Head coach Neil Redfearn is unlikely to have any new arrivals before the loan transfer market shuts. Phil hay reports.
The emergency loan window has always been a biannual event for Leeds United. The club often used it to compensate for the investment they failed to make in the weeks of FIFA’s official transfer window.
This season, Leeds have barely shown an interest in the loan market. Or have barely shown an interest until now. Massimo Cellino was not joking when he said that short-term signings were “a waste of money” and the equivalent of “coaching another team’s player.” This type of move he tends to avoid.
The temptation to use this emergency market, especially in the days before Thursday’s deadline, might have got to Cellino on account of the fact that he expects to incur a transfer embargo from the Football League in January – imposed for a breach of Financial Fair Play rules – but the loan window is likely to close at 5pm on Thursday without any new arrivals.
Cellino carried out his business before the start of September and, in his view, 15 summer signings provided enough resources to see Leeds through both halves of the Championship season.
The last-minute deals for striker Brian Montenegro and centre-back Dario Del Fabro – neither of whom have featured significantly for the first team – were sealed with the specific purpose of preparing for a January embargo and guarding against a shortage of players.
Leeds, like every other Championship club, have until this Monday to supply the Football League with their accounts for the 2013-14 season and the governing body will use those figures to determine which clubs have breached their FFP regulations.
There has been talk at Leeds recently of potential loopholes or the possibility of an amnesty ahead of the January window but speaking on November 4, Cellino said: “We took on a bad financial situation and I covered that. But we are facing an embargo.”
Regardless of that impending punishment, the club’s priority in the next 24 hours – and the priority of their head coach, Neil Redfearn – will be the negotiation of agreements which ship surplus players out of Elland Road. Redfearn has spoken with Cellino and Leeds’ sporting director, Nicola Salerno, about the option of bringing in new players – finding what he called “a bit of help and some Championship experience” for a team who are playing well enough but have recorded just one league win in 10 – but Redfearn is more focused on the negotiations of departures.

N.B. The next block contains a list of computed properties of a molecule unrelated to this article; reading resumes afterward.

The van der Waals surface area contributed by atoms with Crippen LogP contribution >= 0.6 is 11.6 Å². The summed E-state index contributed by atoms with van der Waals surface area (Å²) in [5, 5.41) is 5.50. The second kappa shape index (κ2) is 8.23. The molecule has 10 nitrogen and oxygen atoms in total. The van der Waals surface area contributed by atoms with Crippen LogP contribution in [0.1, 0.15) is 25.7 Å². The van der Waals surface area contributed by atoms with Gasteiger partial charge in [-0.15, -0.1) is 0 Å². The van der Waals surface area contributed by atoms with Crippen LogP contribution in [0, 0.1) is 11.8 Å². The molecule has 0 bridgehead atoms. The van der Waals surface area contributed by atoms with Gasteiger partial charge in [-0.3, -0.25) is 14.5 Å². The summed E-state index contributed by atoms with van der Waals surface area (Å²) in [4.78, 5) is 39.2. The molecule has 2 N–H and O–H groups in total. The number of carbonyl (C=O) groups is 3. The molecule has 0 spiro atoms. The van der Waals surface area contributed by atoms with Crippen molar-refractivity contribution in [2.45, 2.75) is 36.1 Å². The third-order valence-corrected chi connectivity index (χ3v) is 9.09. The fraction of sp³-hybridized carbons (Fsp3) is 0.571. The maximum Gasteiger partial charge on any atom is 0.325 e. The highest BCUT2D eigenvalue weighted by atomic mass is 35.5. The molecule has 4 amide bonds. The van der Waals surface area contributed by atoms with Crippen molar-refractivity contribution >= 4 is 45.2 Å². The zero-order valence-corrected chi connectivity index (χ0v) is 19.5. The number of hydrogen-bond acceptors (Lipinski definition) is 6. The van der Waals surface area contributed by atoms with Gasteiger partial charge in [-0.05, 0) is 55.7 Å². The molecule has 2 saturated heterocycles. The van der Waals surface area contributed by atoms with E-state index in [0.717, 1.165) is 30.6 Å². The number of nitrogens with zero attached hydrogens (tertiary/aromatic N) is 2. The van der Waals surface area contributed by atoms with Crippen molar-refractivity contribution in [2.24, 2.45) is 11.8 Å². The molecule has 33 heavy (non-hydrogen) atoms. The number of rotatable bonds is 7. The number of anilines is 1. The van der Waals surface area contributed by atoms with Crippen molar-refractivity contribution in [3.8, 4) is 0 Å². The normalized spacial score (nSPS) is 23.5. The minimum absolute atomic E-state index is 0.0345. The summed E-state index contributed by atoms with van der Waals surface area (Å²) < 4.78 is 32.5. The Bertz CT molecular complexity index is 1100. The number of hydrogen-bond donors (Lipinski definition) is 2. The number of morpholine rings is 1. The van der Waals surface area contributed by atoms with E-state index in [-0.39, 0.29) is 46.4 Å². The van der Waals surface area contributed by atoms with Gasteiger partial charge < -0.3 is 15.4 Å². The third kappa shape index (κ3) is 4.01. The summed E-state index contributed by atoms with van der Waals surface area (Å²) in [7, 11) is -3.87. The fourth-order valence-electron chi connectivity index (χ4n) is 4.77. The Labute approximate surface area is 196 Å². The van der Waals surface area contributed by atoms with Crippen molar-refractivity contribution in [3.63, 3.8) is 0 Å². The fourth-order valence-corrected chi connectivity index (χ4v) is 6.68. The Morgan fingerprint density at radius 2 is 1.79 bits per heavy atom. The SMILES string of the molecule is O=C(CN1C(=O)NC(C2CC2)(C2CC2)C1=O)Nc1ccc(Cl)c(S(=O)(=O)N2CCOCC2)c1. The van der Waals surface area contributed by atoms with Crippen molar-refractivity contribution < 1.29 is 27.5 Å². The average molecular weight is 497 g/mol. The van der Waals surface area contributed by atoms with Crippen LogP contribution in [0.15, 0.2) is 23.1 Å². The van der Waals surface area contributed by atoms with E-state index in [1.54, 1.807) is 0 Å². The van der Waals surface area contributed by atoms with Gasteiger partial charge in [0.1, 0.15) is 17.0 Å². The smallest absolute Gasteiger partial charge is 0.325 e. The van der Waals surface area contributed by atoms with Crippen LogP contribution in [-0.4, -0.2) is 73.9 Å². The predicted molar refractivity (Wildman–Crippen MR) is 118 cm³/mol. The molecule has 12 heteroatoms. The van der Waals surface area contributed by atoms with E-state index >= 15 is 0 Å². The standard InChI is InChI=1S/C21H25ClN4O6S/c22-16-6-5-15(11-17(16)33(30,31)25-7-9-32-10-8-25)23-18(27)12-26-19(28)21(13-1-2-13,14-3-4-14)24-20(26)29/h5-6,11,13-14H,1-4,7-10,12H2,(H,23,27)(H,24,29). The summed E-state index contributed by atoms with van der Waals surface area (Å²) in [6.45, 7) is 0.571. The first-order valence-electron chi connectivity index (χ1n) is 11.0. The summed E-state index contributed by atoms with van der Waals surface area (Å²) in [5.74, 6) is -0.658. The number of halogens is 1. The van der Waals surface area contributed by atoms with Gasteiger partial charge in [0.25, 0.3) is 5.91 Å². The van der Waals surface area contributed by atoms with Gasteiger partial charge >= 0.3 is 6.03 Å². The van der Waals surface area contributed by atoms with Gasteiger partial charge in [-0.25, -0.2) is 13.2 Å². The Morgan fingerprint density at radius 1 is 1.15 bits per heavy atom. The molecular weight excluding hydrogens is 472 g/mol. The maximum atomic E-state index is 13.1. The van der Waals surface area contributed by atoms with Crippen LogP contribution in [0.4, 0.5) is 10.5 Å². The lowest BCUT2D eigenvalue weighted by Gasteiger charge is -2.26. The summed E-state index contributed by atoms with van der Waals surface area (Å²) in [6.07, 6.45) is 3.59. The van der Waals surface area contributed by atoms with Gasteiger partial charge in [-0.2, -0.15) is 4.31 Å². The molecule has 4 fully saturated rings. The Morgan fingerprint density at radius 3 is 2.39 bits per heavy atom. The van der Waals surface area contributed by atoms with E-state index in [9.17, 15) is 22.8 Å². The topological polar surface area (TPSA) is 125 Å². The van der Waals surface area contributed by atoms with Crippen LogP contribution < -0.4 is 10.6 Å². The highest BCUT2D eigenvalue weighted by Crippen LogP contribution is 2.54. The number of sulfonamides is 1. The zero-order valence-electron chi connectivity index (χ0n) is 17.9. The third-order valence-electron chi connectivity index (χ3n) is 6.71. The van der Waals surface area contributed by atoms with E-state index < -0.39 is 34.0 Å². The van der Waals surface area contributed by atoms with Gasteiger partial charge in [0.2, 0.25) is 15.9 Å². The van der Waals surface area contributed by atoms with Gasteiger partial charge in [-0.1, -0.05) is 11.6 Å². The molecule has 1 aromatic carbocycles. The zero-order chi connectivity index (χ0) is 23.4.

The late arrival of Montenegro and Del Fabro in August took the number of names in United’s first team squad to more than 30. In basic terms, Leeds have numbers to work with but Redfearn has all but erased certain individuals from the picture.
Shortly after his appointment as head coach, the 49-year-old began “thinning down” his squad; creating two trainings groups by dividing the wanted and unwanted players. “It’s not personal,” said Redfearn, “and I can’t fault the attitude of the lads who aren’t involved but some of them aren’t going to play and some of them need to move on. They realise that themselves.
“It’s not healthy to have a big squad where a group of lads know that they’re going through the motions in training. We need to get players out.”
Cellino’s dislike of incoming, short-term loans is matched by his dislike of cut-price, emergency exits. United’s owner has stated in the past that he is averse to transfers where clubs allow footballers to leave while continuing to pay a large portion of their salaries. His preference would be for teams interested in available professionals to take on most if not all of their weekly wages.
There are, however, a number of relatively high earners among those who Redfearn is happy to lose. Noel Hunt, whom Cellino talked about as a potential club captain at the start of the summer, is understood to earn over £10,000 a week. He has played only twice this season. United’s head coach is also ready to listen to offers for Luke Murphy, David Norris, Nicky Ajose and Scott Wootton. Between them those players have started eight league games since August.
Norris is believed to have attracted interest during the summer transfer window and was looking to leave on loan before the start of September. A move failed to materialise. Cellino has considered the idea of negotiating settlements to terminate both his and Hunt’s contracts but both players remain on the books.
Leeds have had expressions of interest in a number of players in the past week and Redfearn and Cellino met on Monday afternoon to discuss their next move. Redfearn is adamant that deals need to be done.
“It’s about getting the squad right,” he said. “It’s not that we don’t have numbers here or that we don’t have experienced players – it’s just that some of those players need a change of scene or a fresh start.”
In the meantime, he is also looking for Leeds to finalise the appointment of an assistant coach, almost a month after he took on the job full-time.
Redfearn has identified Huddersfield Town’s Steve Thompson – his former Bolton Wanderers team-mate – as the coach he wants and Huddersfield manager Chris Powell admitted last week that he would not obstruct an approach from Leeds if Thompson wanted to move to Elland Road.
Huddersfield, though, are insisting on a payment of compensation for Thompson, who joined the club as Mark Robins’s No 2 earlier this year, and they and Leeds are yet to meet in the middle.
“It’s ongoing at the moment and I can’t force it any more than I have,” said Redfearn. “The club are trying to do their bit and that’s where it’s at – an impasse at the moment. Ideally, we can get that sorted sooner rather than later.”